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Summarising a nation’s character is a hard thing to do. It gets particularly tricky with a country such as Italy, where people are fiercely territorial. You know all those dishes on the menu at “Italian” restaurants abroad? Well don’t you dare order a carbonara outside Rome, or a cannolo anywhere but Sicily. Regional differences matter profoundly. Italians often snigger at the myths that they have themselves helped propagate – the Vespas, the pasta, the wild gesticulating – sometimes unaware of how much they then play into the stereotypes that maintain the perennial popularity of this place. Italy feels comfortingly familiar to many: its global diaspora has created soft-power embassies in the form of delis, pizzerie and tailors.

On the ground it’s dazzlingly diverse, from the German-speaking peaks of the Dolomites to the crystalline waters of the Amalfi Coast. Over the years, monocle’s reporters have zoomed in on stories of businesses, buildings and people, skirting around what, for all of their rich differences, makes them unmistakably Italian.

Perhaps it’s a sense of commitment and emotional investment that represents the national psyche best. You can see it in the way that a waiter will proudly deliver the dish of the day to your table, or in how a cobbler will return an expertly resoled brogue. It’s the fundamental reason why Italy’s furniture and fashion industries have conquered the rest of the world: people here care about a job fatto bene – done well (even if punctuality isn’t always a factor). They care about living generously, eating good food every day and wearing their best outfit to work. The endearing chaos that governs many facets of life (from ordering a coffee to queueing endlessly at a post office) is born out of unwritten rules that are, in fact, the opposite of nonchalant. In this book we have dug deep to try and understand what makes this country tick, and revisited the things that have made so many fall in love with this warm, charming, riotous place.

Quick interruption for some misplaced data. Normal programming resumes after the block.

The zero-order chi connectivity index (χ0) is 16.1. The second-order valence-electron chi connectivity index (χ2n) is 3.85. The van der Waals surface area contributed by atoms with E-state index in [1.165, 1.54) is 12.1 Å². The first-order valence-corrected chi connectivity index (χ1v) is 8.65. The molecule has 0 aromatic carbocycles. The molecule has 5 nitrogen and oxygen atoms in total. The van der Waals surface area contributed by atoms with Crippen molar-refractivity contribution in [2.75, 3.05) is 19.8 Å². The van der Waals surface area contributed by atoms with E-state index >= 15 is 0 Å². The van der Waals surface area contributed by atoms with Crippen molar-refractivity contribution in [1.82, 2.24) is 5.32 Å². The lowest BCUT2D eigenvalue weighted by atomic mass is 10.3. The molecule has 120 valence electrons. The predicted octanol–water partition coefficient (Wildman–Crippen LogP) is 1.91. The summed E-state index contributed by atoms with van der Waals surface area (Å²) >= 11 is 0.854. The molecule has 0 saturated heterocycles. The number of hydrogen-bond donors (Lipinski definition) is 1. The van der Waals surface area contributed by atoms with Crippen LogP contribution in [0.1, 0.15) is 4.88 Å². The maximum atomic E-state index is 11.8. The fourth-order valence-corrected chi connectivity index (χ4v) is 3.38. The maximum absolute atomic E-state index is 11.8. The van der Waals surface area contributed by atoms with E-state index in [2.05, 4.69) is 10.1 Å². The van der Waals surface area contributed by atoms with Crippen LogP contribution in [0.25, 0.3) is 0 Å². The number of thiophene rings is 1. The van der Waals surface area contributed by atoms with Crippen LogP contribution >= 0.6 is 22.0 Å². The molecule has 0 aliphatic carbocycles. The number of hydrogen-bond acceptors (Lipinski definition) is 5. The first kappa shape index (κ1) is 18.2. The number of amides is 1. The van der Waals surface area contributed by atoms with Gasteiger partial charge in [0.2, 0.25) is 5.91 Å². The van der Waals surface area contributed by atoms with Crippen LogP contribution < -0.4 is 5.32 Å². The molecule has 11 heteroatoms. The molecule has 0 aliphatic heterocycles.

Images: Sara Magni, Bea De Giacomo

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